Lindsey Hall, on what we’ve learnt one month on from lockdown…

This Thursday, 23rd April is one of those dates we’d probably all prefer to forget. It is now one month since lockdown began, a strange anniversary, not least because no-one knows if this is the beginning of the end, the end of the beginning or just a moment in time that will be forgotten when the history of the pandemic is written in years to come.

Both my parents were children during WW2 and I always wondered what it was like to live through times which required the whole population to voluntarily change their daily lives. Their accounts were interesting – the abnormal became normal very quickly; many of the restrictions meant a lot of life was quite dull; excitements stood out and what was important changed. A roof over your head and food, especially food that tasted good and was plentiful, was highly prized.

The current crisis is not a war. As human beings we are all in this together, working hard in multiple ways to control and defeat a particularly aggressive virus, but there are parallels in the day to day experience.

Covid-19 is limiting and changing our lives. It now feels normal to leave a 2 metre gap every time we meet anyone and to work from home. Food and a safe place to live are critical and people are finding all sorts of ways to communicate and overcome boredom, largely online. In reality, it’s not that bad if you live in a reasonably spacious house, can afford food, are healthy and can access the internet.

However, as Emily Maitlis eloquently said about the virus, “They tell us it is a great leveller, it’s not.” And she’s right. Inevitably, the most vulnerable are hardest hit – imagine being in inadequate housing, in poor health, relying on foodbanks and without access to the internet. Housing, food and health are all being talked about but surprisingly, there is very little recognition of the consequences of no internet access.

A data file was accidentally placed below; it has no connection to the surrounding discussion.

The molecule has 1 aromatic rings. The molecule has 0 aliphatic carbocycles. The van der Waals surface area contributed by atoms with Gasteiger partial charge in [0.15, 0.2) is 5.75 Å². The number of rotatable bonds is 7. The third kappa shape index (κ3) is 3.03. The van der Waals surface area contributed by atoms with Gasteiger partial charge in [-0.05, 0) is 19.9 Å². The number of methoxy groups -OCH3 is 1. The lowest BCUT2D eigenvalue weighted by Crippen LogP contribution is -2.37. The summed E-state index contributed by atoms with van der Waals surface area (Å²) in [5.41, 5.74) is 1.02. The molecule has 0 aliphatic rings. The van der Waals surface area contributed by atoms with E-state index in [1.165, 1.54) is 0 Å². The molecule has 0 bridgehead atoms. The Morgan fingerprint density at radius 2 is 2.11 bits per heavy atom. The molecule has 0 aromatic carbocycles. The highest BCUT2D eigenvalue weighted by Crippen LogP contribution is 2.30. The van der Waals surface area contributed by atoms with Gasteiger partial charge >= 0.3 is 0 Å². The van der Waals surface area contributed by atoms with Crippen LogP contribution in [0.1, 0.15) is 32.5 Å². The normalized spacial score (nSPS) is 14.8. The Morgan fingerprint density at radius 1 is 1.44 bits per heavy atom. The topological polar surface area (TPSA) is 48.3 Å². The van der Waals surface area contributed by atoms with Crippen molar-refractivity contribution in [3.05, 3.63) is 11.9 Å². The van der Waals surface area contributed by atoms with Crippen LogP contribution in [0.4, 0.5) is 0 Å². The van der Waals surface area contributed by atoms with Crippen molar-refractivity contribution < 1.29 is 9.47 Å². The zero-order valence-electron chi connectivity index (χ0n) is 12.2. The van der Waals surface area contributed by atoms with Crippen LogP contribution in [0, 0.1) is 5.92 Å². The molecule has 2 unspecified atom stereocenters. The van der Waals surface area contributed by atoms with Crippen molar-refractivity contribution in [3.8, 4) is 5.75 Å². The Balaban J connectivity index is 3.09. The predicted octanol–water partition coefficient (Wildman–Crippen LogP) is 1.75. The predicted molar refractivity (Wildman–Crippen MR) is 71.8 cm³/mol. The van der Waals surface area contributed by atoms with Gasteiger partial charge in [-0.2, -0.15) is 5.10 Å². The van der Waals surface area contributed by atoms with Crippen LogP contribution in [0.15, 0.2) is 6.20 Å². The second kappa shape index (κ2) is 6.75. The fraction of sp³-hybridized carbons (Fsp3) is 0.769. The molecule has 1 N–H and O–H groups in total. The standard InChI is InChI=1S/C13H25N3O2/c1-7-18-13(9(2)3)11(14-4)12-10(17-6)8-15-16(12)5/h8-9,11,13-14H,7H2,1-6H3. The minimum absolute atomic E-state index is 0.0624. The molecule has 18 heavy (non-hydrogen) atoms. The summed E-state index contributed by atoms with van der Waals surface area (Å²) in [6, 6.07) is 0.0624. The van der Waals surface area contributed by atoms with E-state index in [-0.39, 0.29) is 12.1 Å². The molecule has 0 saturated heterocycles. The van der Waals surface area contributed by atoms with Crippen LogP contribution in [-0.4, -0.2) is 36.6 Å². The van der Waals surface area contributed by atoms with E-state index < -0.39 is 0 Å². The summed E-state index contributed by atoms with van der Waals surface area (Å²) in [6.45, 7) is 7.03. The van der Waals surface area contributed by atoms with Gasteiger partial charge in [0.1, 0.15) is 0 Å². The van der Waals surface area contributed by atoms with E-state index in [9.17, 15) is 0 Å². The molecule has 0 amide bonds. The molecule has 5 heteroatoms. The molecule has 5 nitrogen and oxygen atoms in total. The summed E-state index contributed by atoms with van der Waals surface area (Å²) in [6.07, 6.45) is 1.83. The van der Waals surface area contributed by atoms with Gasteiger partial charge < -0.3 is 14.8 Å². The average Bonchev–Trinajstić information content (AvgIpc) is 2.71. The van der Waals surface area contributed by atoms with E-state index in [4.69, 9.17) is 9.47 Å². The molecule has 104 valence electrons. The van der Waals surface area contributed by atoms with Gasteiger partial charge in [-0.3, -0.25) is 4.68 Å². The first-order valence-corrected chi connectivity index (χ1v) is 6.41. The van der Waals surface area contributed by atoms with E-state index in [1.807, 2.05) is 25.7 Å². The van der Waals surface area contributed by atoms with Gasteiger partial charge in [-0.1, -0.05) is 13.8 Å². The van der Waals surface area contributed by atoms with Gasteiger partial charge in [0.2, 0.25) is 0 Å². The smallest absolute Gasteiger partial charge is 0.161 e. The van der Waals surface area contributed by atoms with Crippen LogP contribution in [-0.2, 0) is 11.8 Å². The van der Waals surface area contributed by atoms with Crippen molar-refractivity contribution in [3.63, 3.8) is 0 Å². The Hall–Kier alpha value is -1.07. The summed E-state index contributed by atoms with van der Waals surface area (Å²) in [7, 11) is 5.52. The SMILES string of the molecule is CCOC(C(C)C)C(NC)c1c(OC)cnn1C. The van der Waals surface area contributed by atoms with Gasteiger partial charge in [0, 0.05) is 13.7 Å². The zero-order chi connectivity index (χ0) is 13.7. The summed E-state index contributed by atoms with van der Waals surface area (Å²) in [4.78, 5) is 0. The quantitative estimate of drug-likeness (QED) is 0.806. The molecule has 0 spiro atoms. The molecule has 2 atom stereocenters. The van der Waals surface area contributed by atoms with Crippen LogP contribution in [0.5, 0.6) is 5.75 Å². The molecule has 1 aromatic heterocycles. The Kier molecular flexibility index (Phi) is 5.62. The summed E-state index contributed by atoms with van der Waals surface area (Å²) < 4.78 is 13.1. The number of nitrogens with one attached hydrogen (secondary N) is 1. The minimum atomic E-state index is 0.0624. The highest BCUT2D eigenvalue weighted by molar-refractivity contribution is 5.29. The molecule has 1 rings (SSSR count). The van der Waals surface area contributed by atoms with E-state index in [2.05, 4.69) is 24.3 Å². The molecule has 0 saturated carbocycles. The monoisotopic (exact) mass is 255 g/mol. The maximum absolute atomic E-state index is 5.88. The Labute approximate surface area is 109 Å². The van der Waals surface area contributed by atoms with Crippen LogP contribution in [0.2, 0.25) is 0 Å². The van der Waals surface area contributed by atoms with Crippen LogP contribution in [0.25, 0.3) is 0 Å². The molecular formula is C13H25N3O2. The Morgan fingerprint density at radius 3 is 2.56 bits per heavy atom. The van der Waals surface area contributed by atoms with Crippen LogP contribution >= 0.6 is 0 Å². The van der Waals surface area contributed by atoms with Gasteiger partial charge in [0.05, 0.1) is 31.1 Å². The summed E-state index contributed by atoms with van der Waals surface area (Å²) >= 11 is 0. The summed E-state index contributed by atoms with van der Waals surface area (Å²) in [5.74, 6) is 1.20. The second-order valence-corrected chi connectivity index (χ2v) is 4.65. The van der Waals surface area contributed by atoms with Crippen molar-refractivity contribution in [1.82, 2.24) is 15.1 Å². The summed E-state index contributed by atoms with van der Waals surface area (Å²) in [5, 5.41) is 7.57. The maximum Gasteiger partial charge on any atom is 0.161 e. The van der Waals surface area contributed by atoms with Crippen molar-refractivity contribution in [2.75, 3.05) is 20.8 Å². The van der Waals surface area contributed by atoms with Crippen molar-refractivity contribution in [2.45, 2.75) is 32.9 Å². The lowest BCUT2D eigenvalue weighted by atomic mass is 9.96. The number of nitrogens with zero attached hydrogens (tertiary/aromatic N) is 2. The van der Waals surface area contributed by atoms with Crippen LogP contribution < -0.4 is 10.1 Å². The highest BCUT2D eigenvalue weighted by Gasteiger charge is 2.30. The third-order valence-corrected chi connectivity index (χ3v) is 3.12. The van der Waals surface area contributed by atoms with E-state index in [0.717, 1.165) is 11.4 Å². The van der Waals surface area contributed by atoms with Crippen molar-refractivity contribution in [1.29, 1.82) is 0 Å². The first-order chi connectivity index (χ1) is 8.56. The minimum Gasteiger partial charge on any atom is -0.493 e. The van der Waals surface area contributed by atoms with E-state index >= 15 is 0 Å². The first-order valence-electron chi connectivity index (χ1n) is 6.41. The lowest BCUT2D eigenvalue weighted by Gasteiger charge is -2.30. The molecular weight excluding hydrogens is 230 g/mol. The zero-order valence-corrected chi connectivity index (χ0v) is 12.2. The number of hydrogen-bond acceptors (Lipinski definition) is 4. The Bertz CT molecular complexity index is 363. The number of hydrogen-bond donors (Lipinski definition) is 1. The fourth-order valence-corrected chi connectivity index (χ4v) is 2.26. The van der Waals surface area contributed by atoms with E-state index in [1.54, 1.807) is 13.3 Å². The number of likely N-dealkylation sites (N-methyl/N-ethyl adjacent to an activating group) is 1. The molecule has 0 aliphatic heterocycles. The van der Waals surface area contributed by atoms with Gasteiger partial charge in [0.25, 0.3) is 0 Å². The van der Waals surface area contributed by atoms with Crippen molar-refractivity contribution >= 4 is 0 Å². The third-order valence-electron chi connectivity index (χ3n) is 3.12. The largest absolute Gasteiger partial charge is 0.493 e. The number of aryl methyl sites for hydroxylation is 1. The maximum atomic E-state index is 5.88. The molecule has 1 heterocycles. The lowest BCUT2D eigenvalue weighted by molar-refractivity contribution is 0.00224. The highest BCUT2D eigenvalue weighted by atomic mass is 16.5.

Last week it was brought home to us. Out of the blue we were contacted by someone desperate to find access to a computer to claim Universal Credit. Normally he’d go to the library or the Job Centre, but both are shut. He has no access to technology at home.

On the same day, we heard there is plenty of food and people to distribute it, but people are still falling through the gaps. Their lack of connectivity means they don’t know what’s available and others don’t know they need it. There is an assumption that all young people love tech and are constantly online. This is far from the case particularly for the most vulnerable and then of course there are older people, following instructions to stay at home but then having to go to the shops because they can’t order online.

Of course, food and shelter remain the most important factors for survival but in 21st century Britain, access to the internet is running a close second. Indeed, without the

internet, access to the basics is compromised. What is even more shocking is the numbers of people affected. In Plymouth alone, 8% of the population, 21,000 people do not have access to the internet. Nationally, it is 1.9 million households.

So, what can we do about it? Some of it is pretty straightforward. We opened up our office and let the person use a laptop to make his Universal Credit claim. Unsurprisingly, he was hugely relieved.

It is a simple thing to do and every Thursday morning for the foreseeable future we will open our offices at Devonport Guildhall, Plymouth and 26 Fore St, Liskeard and offer ‘socially distanced’ access to the internet for people who need it. Having scratched the surface, we are finding others who are quietly trying to help, donating tablets for older people, repairing unused and broken laptops to be distributed and the brilliant DevicesDotNow campaign to get technology to people who need it.

It is all a bit under the radar and we’d love to work with others to change this. We’re starting with a webinar ‘We need to talk about Digital Inequality’ on Thursday 30th April at 2 pm, do join us if you can and maybe together we can make some noise and galvanise government and others to get much needed resources to the people who need them.